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King Crude Carriers SA & Ors v Ridgebury November LLC & Ors (Re An Arbitration Claim) [2023] EWHC 3220 (Comm)

15th Dec 2023

The Commercial Court (Dias J) has today handed down judgment in The “Agathonissos”.

Dave Barnard (led by Nigel Eaton KC of Essex Court Chambers) acted successfully for the buyers in two arbitration appeals due to a serious irregularity and on a point of law, brought pursuant to sections 68 and 69 of the Arbitration Act 1996.

The dispute arose out of agreements for the sale of four vessels concluded on the Norwegian Saleform 2012. It concerned the obligation, contained in clause 2 of the Saleform, for the buyers to pay a deposit after an escrow account had been opened, and to provide such documents as were necessary to open that account. It was assumed, for the purpose of the appeal, that the buyers had breached clause 2 by failing to provide the documents necessary to open the escrow account.

The focus of the Commercial Court’s decision was whether the sellers were entitled to claim the deposit in debt, as the relevant tribunals had determined, or whether they could claim only in damages. The answer would have a significant effect: the buyers alleged that any damages would necessarily be nil because the sales would ultimately have failed and the deposits returned (a so-called “Golden Victory” point, which the Court did not determine).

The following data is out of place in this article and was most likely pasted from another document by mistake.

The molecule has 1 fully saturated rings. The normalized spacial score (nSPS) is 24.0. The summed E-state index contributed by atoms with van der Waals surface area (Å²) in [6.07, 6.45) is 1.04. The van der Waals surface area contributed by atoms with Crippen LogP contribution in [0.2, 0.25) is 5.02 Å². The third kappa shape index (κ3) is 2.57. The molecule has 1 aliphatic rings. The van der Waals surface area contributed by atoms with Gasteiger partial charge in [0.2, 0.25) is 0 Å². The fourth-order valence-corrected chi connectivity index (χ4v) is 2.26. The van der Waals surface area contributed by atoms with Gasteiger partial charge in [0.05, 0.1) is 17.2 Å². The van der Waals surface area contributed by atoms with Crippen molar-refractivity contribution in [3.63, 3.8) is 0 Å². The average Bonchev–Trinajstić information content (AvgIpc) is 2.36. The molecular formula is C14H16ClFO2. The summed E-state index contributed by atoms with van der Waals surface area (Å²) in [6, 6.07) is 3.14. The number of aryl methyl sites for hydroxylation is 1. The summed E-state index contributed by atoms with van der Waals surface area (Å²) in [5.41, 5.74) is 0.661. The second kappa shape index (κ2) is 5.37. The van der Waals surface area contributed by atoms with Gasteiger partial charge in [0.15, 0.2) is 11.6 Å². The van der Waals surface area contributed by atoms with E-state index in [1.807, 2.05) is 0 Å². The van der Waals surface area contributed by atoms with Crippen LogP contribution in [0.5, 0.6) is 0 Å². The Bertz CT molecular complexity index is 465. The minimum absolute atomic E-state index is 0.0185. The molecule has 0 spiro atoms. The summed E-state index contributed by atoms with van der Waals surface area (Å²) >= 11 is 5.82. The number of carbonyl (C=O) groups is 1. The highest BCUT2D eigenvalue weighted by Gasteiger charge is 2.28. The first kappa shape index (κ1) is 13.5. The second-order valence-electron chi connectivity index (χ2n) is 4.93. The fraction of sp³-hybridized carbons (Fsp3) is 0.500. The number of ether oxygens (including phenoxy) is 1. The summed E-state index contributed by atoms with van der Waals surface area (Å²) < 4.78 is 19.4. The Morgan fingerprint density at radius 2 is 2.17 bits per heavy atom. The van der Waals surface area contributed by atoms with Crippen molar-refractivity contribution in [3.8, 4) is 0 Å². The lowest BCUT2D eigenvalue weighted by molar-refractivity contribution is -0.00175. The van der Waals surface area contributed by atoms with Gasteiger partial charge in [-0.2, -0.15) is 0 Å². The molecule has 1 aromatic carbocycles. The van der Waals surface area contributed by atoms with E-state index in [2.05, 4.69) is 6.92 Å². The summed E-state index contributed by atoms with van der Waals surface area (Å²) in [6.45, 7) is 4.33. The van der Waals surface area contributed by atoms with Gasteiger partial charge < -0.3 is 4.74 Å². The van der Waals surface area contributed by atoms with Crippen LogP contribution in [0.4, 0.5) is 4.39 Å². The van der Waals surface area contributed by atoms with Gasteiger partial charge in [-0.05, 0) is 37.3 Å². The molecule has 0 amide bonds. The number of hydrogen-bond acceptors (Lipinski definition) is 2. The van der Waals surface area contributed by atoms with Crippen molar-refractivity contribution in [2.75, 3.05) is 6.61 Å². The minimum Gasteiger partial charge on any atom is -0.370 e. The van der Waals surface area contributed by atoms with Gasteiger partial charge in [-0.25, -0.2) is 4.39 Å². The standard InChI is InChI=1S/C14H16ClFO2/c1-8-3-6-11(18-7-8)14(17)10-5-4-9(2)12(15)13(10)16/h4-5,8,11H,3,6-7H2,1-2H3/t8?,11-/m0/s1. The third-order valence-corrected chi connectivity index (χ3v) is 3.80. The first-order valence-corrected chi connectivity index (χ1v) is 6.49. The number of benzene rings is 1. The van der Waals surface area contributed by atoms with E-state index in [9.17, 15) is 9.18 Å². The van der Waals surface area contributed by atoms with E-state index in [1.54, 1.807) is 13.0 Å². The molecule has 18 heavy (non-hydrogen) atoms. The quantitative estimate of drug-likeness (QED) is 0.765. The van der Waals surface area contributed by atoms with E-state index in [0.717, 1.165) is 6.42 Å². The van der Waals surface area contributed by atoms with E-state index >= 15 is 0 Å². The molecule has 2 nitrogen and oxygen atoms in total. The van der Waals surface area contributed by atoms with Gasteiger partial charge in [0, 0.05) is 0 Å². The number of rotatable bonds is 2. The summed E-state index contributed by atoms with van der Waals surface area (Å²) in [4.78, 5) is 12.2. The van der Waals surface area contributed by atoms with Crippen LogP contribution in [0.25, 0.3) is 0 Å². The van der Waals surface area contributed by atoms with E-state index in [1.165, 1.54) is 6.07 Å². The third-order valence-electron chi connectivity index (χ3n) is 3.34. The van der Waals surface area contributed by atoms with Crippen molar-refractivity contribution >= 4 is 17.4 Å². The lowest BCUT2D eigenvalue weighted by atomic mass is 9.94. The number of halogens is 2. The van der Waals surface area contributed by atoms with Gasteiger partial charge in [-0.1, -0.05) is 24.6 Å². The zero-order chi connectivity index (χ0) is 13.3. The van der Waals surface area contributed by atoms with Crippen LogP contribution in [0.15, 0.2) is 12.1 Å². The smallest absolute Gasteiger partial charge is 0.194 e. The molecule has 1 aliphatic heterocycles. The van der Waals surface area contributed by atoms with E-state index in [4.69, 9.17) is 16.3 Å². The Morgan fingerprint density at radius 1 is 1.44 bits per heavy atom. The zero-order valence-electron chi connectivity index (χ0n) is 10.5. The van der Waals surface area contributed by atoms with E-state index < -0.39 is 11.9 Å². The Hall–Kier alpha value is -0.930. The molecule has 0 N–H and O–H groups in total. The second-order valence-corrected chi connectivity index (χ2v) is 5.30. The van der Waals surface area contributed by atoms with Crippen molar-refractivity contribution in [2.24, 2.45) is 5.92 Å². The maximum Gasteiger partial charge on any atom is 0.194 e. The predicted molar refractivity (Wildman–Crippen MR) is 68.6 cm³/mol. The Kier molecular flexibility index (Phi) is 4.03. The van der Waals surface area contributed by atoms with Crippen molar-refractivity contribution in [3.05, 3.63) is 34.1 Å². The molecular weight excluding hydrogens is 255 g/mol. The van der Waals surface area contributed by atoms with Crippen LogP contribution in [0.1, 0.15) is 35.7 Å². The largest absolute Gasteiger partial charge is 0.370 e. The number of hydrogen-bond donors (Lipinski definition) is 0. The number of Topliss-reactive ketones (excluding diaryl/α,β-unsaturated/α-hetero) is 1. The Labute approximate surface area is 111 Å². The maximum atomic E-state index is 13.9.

In support of their claim in debt, the sellers relied upon a principle of ‘deemed fulfilment’ of a condition precedent, which was said to apply where a party prevented the satisfaction of that condition precedent in breach of contract.  The principle dates back to Lord Watson’s judgment in the 19th century Scots law decision of the House of Lords in Mackay v Dick (1881) 6 App Cas 251. That is a case well known to English lawyers: Lord Blackburn’s judgment is the oft-cited basis for the implied contractual duty of co-operation.

Following a discussion of principle and a detailed review of the authorities, Dias J held that the ‘deemed fulfilment’ principle forms no part of English law. As a result, the sellers could bring a claim in damages, but not in debt. Dias J’s decision brings English law into line with the position suggested in leading practitioner works, including Chitty on Contracts and Treitel’s Law of Contract.

Other notable features of the decision include:

  • The sellers argued that the damages for a breach of clause 2 of the Saleform are always equal to the value of the deposit, based upon the decisions of the Court of Appeal in The “Blankenstein” and The “Griffon”. Dias J rejected that argument: ordinary principles of the assessment of damages apply.
  • Dias J allowed the buyers’ appeal based upon a serious irregularity, pursuant to section 68(2)(d), where the Tribunal had “overlooked” pleaded issues (see [125]).
  • Dias J allowed a separate but related section 69 appeal, brought by the sellers, in relation to a point of construction concerning the conclusion of management agreements. In so concluding, Dias J reiterated that differently-constituted arbitral tribunals may legitimately take different views of the same facts and reach different conclusions based on the same facts (see [131]­).

Dave Barnard (and Nigel Eaton KC) were instructed by Charles Weller and Giyan Tang of Reed Smith LLP.

 Click here to see a copy of the Court’s judgment.

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